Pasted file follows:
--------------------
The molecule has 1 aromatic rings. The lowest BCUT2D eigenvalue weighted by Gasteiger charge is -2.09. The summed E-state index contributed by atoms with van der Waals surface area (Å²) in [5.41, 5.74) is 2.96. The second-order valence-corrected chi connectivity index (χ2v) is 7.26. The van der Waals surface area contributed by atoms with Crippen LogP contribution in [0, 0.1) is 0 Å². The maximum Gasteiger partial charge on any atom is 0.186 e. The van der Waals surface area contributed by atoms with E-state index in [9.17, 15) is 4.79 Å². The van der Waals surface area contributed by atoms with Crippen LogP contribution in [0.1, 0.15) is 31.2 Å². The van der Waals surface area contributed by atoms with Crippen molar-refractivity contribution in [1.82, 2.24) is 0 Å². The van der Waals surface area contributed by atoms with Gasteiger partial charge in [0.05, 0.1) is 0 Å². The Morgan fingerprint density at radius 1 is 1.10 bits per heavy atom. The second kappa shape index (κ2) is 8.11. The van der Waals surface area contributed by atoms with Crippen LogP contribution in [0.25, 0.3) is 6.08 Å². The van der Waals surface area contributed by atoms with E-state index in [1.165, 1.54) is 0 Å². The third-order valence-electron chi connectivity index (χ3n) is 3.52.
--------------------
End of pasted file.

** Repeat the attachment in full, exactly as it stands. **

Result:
The molecule has 1 aromatic rings. The lowest BCUT2D eigenvalue weighted by Gasteiger charge is -2.09. The summed E-state index contributed by atoms with van der Waals surface area (Å²) in [5.41, 5.74) is 2.96. The second-order valence-corrected chi connectivity index (χ2v) is 7.26. The van der Waals surface area contributed by atoms with Crippen LogP contribution in [0, 0.1) is 0 Å². The maximum Gasteiger partial charge on any atom is 0.186 e. The van der Waals surface area contributed by atoms with E-state index in [9.17, 15) is 4.79 Å². The van der Waals surface area contributed by atoms with Crippen LogP contribution in [0.1, 0.15) is 31.2 Å². The van der Waals surface area contributed by atoms with Crippen molar-refractivity contribution in [1.82, 2.24) is 0 Å². The van der Waals surface area contributed by atoms with Gasteiger partial charge in [0.05, 0.1) is 0 Å². The Morgan fingerprint density at radius 1 is 1.10 bits per heavy atom. The second kappa shape index (κ2) is 8.11. The van der Waals surface area contributed by atoms with Crippen LogP contribution in [0.25, 0.3) is 6.08 Å². The van der Waals surface area contributed by atoms with E-state index in [1.165, 1.54) is 0 Å². The third-order valence-electron chi connectivity index (χ3n) is 3.52.